UHN representatives attended the Region VI EPA Environmental Justice Workshop in Houston, Texas from August 6th-8th. Our representatives were able to interact with other communities of color and poverty that are experiencing horrific environmental conditions and intrusions throughout Louisiana, Texas, Arkansas, Oklahoma and New Mexico as well as the EPA staff that oversees environmental justice and tribal relations. Workshops focused on how best communities can organize and advocate for their rights, how to be represented and influence land use planning, identifying environmental health risks, the over-population of refineries and chemical releasing plants to minority communities, and identifying community risk from ports, transport and hauling of environmental toxins in and through vulnerable communities.
So what is Environmental Justice and why is it important to the United Houma Nation? According to the Environmental Protection Agency environmental justice is the fair treatment and meaningful involvement of all people regardless of race, color, national origin, or income with respect to the development, implementation, and enforcement of environmental laws, regulations, and policies.
The unfortunate reality is that there is more environmental INjustice that takes place because often minority and poor communities are often left out of decision making and in many historical instances as well as today intentionally targets for environmental manipulation. OUR communities have historically as well as today continue to experience this inequality. Why are our communities sinking into the Gulf of Mexico? Because our communities were never consulted or appropriately "mitigated" on the dredging of the many oil and gas canals and passage-ways that cut through our communities that have left us vulnerable to coastal erosion.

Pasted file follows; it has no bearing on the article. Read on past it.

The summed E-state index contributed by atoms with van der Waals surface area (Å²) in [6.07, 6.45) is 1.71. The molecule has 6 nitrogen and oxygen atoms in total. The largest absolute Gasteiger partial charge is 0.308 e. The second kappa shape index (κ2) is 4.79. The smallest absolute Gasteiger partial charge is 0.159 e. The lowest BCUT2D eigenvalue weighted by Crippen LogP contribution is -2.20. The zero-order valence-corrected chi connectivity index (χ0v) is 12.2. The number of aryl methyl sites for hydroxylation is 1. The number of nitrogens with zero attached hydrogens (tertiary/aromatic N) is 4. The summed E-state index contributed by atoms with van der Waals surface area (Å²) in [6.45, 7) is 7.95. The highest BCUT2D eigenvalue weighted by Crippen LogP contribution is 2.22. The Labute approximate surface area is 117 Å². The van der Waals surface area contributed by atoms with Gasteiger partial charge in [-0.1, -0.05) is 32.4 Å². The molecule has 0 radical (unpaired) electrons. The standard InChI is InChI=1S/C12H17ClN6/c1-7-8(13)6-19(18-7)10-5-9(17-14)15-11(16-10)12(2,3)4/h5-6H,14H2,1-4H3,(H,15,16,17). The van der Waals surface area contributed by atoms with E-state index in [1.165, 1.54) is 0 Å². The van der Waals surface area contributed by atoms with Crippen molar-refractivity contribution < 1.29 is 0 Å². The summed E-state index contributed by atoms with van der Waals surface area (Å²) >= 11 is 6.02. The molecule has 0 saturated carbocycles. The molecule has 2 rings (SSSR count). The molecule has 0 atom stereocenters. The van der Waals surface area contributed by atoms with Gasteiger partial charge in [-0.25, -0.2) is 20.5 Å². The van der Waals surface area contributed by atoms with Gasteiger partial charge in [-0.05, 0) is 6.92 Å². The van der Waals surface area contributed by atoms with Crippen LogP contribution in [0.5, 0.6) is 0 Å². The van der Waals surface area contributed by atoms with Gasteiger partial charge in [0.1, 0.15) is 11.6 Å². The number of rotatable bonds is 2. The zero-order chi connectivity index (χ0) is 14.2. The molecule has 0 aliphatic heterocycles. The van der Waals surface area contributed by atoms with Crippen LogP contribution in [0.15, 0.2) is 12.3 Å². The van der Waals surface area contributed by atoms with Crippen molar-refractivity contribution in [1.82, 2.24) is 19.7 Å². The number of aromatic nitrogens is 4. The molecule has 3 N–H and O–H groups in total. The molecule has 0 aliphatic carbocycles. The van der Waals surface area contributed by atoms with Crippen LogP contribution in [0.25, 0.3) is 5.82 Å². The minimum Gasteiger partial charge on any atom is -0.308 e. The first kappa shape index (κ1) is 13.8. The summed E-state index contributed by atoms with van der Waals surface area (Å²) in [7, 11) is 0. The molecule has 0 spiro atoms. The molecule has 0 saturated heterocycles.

I'd like to challenge you all to think about the community you live in. Has the environment changed that now makes it difficult for you and your family to live there? What are the dangerous or environmental risks that exist there - Is there a chemical plant or oil refinery near you? Is your highway filled with oil and gas tankers labeled as toxic or dangerous? Does someone in your household work with or near hazardous materials?
When we all stop to really evaluate the risks in our communities, we quickly learn there are many. As your Principal Chief I think it would be very easy to blame others for the many woes that our communities are experiencing; however, that will not help us to change anything. Additionally we could choose to lay the blame at the feet of the oil and gas industries; however, how many of us are dependent on these industries for our livelihoods? I believe the solution lies in better educating ourselves on the risks and working on solutions hand in hand with the policy makers and industry to achieve greater safety and security for our communities. We cannot be passive and assume others will speak for us; we MUST speak for ourselves.
I need your help. If you share this vision, please consider joining us in creating a network of environmentally conscious tribal citizens that can work together to ensure OUR PEOPLE are REPRESENTED, OUR PEOPLE have VOICE, and OUR PEOPLE become strong enough to INFLUENCE!
Please contact us HERE to get involved. Please provide your name, contact information and availability.
Thomas Dardar, Jr.